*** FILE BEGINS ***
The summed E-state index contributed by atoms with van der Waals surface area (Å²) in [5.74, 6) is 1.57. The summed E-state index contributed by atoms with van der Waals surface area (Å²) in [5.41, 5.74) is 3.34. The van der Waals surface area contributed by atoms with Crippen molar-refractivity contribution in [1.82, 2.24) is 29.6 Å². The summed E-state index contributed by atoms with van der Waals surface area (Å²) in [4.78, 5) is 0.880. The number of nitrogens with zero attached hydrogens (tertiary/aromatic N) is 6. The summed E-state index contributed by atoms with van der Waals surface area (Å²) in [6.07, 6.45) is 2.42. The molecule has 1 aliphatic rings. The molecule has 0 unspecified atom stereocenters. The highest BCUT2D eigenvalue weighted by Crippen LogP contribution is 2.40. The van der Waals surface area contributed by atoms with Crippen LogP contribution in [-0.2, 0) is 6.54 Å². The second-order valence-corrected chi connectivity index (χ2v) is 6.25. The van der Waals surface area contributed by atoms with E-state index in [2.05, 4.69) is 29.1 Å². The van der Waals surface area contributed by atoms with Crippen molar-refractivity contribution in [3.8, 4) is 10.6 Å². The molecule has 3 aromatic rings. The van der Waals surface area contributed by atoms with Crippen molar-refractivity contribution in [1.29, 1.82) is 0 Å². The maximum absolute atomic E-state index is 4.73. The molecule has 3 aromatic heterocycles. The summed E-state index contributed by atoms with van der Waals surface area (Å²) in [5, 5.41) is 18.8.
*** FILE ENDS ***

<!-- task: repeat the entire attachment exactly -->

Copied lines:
The summed E-state index contributed by atoms with van der Waals surface area (Å²) in [5.74, 6) is 1.57. The summed E-state index contributed by atoms with van der Waals surface area (Å²) in [5.41, 5.74) is 3.34. The van der Waals surface area contributed by atoms with Crippen molar-refractivity contribution in [1.82, 2.24) is 29.6 Å². The summed E-state index contributed by atoms with van der Waals surface area (Å²) in [4.78, 5) is 0.880. The number of nitrogens with zero attached hydrogens (tertiary/aromatic N) is 6. The summed E-state index contributed by atoms with van der Waals surface area (Å²) in [6.07, 6.45) is 2.42. The molecule has 1 aliphatic rings. The molecule has 0 unspecified atom stereocenters. The highest BCUT2D eigenvalue weighted by Crippen LogP contribution is 2.40. The van der Waals surface area contributed by atoms with Crippen LogP contribution in [-0.2, 0) is 6.54 Å². The second-order valence-corrected chi connectivity index (χ2v) is 6.25. The van der Waals surface area contributed by atoms with E-state index in [2.05, 4.69) is 29.1 Å². The van der Waals surface area contributed by atoms with Crippen molar-refractivity contribution in [3.8, 4) is 10.6 Å². The molecule has 3 aromatic rings. The van der Waals surface area contributed by atoms with Crippen molar-refractivity contribution in [1.29, 1.82) is 0 Å². The maximum absolute atomic E-state index is 4.73. The molecule has 3 aromatic heterocycles. The summed E-state index contributed by atoms with van der Waals surface area (Å²) in [5, 5.41) is 18.8.